Flacco was taken 18th overall by the Ravens in 2008. He was supposed to be their answer to Ben Roethlisberger. One cannot deny the similarities between the two at the time. They were both huge quarterbacks with rocket arms from small schools. The similarities end there however, as Roethlisberger has been the far superior pro. Roethlisberger may be a future hall of famer so perhaps it’s a little unfair to compare Flacco to him, and then call Flacco an underachiever for not being on Roethlisberger’s level. Although Flacco has been the second most successful NFL quarterback of his draft class behind Matt Ryan, the 2008 stock of quarterbacks was arguably one of the weakest in the history of the league. This could help explain why Flacco was still drafted so high with so many question marks around his accuracy and pocket awareness going into the draft.
The question mark of accuracy has certainly proven to be a real issue with Flacco; he had a career low 57.6% completion percentage in 2011. According to Pro-Football-Reference.com, Flacco is 17th among active quarterbacks in net yards per pass attempt. Flacco is 14th in active completion percentage and 13th in active passer rating. Flacco also takes a lot of sacks despite having a very solid offensive line, and has the same number of come from behind victories in his career as Tim Tebow and Kyle Orton (6). What has to be more disheartening for Ravens fans is that although Flacco has never had a great season, he was steadily improving up until 2011, a season in which he clearly regressed.
Even with such a bad regular season, Flacco had the chance yet again to silence the haters and prove that he was an elite quarterback in the NFL. If he really wanted to be considered at that level, he needed to perform a lot better than he ever had in the playoffs. Prior to 2011, Flacco’s career in the postseason had been abysmal. He completed only 53.1 percent of his passes while averaging only 153.3 yards per carry and had thrown only six touchdowns compared to seven interceptions. To be fair to Flacco, his performance in the 2011 playoffs were a slight improvement. Although he had a shaky performance in the divisional round against the Texans that nearly cost them the game, he did have a 96.1 quarterback rating overall and gave his team a shot to send it into overtime on a field goal. It’s not fair to blame Falco for that loss; the Ravens lost because Billy Cundiff couldn’t hit a chip shot. Still, one can’t say that Flacco put the Ravens on his back last postseason either. Despite having a solid statistical performance at New England, Flacco was still only able to put up 20 points against one of the leagues very worst pass defenses.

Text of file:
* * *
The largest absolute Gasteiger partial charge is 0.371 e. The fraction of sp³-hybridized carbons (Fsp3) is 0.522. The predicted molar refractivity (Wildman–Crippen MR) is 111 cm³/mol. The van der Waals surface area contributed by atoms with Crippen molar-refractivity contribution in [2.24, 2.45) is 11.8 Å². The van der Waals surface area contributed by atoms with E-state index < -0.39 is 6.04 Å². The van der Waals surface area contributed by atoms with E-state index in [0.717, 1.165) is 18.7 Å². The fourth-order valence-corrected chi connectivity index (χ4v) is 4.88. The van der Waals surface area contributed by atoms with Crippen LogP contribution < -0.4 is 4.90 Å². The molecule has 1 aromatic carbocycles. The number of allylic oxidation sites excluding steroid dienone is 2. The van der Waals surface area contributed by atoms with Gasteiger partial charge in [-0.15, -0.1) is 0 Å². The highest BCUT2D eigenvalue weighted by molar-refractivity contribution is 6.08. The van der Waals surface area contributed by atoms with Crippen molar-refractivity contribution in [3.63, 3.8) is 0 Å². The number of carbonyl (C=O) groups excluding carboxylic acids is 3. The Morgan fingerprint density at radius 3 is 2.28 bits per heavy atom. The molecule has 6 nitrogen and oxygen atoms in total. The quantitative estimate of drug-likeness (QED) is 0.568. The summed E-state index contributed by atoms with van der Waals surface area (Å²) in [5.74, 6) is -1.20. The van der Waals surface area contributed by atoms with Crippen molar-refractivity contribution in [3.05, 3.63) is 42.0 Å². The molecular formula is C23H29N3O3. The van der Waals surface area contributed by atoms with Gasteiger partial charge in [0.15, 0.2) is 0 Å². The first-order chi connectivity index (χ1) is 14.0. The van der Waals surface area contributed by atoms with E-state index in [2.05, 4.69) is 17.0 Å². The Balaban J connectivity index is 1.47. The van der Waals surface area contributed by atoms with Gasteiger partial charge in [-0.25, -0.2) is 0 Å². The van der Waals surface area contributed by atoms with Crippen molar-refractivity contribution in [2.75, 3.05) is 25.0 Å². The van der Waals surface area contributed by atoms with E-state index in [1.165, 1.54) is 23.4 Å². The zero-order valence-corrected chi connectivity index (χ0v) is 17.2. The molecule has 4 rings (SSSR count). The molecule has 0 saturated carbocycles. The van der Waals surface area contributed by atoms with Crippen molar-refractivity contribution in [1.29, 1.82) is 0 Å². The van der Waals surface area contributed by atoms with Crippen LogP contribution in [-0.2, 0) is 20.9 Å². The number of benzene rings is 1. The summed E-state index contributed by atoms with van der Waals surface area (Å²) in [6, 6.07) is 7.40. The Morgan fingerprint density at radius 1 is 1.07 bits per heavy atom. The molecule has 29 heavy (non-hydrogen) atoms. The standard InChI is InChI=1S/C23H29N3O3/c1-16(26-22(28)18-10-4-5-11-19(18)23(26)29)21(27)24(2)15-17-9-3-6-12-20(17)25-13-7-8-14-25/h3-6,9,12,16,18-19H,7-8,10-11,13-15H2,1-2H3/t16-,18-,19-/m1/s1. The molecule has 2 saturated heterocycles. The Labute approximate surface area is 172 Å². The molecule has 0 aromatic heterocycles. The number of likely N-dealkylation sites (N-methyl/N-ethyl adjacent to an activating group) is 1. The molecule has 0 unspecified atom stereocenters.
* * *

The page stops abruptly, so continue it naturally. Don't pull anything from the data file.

Even Flacco’s Ravens teammates on defense have occasionally expressed frustration to the media regarding his performance. None more so than team leader Ed Reed, who had what was perhaps the most vocal criticism ever by a teammate of Flacco’s on SiriusXM radio following the narrow playoff victory over Houston. “Joe was kind of rattled a little bit by that defense,” Reed said. “They had a lot of guys in the box on him and they were giving it to him. I think a couple of times he needed to get rid of the ball. It just didn’t look like he had a hold on the offense. … It was just kind of like they (were) telling him (what) to do — throw the ball or get it here, you know, get it to certain guys.” “He can’t play like that,” Reed continued. “One specific play that sticks out to me was when Ray Rice came out and got pushed out of the backfield and (Flacco) still threw him the ball and he had Torrey Smith on the outside. I can see that sitting on the sideline or sitting in the stands. You don’t know what someone else is seeing.” That doesn’t necessarily sound like a player that’s dying to play with Flacco for the short remainder of his career. The Ravens should give Flacco another year to prove himself before arbitrarily awarding him with a new lucrative long-term contract. He certainly hasn’t proved himself yet. $15 million a season for average?